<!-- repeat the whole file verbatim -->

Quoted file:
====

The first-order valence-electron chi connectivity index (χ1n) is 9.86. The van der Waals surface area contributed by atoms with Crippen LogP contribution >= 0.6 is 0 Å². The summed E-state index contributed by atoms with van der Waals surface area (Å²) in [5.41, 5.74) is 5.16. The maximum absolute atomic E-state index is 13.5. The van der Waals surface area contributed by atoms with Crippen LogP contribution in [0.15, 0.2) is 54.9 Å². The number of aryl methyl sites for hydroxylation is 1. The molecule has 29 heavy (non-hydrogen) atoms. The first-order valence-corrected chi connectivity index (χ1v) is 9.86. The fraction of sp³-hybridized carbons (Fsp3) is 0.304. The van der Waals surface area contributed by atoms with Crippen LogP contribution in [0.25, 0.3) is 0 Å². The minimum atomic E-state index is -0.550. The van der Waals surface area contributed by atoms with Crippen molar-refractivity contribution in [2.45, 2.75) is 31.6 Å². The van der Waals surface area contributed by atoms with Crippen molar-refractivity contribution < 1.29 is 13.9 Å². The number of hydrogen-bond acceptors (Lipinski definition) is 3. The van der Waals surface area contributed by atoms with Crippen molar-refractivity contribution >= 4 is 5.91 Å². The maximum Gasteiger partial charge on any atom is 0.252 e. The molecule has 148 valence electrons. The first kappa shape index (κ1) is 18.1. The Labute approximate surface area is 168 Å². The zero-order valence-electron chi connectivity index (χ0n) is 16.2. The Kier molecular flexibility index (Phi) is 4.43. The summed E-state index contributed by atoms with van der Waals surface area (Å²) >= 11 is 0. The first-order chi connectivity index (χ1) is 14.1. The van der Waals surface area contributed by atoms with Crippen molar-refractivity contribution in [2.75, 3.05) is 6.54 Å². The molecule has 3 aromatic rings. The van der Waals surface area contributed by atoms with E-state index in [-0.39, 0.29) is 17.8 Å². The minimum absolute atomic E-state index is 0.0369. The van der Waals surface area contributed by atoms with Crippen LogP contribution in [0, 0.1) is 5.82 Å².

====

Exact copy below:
The first-order valence-electron chi connectivity index (χ1n) is 9.86. The van der Waals surface area contributed by atoms with Crippen LogP contribution >= 0.6 is 0 Å². The summed E-state index contributed by atoms with van der Waals surface area (Å²) in [5.41, 5.74) is 5.16. The maximum absolute atomic E-state index is 13.5. The van der Waals surface area contributed by atoms with Crippen LogP contribution in [0.15, 0.2) is 54.9 Å². The number of aryl methyl sites for hydroxylation is 1. The molecule has 29 heavy (non-hydrogen) atoms. The first-order valence-corrected chi connectivity index (χ1v) is 9.86. The fraction of sp³-hybridized carbons (Fsp3) is 0.304. The van der Waals surface area contributed by atoms with Crippen LogP contribution in [0.25, 0.3) is 0 Å². The minimum atomic E-state index is -0.550. The van der Waals surface area contributed by atoms with Crippen molar-refractivity contribution in [2.45, 2.75) is 31.6 Å². The van der Waals surface area contributed by atoms with Crippen molar-refractivity contribution < 1.29 is 13.9 Å². The number of hydrogen-bond acceptors (Lipinski definition) is 3. The van der Waals surface area contributed by atoms with Crippen molar-refractivity contribution >= 4 is 5.91 Å². The maximum Gasteiger partial charge on any atom is 0.252 e. The molecule has 148 valence electrons. The first kappa shape index (κ1) is 18.1. The Labute approximate surface area is 168 Å². The zero-order valence-electron chi connectivity index (χ0n) is 16.2. The Kier molecular flexibility index (Phi) is 4.43. The summed E-state index contributed by atoms with van der Waals surface area (Å²) >= 11 is 0. The first-order chi connectivity index (χ1) is 14.1. The van der Waals surface area contributed by atoms with Crippen molar-refractivity contribution in [2.75, 3.05) is 6.54 Å². The molecule has 3 aromatic rings. The van der Waals surface area contributed by atoms with E-state index in [-0.39, 0.29) is 17.8 Å². The minimum absolute atomic E-state index is 0.0369. The van der Waals surface area contributed by atoms with Crippen LogP contribution in [0, 0.1) is 5.82 Å².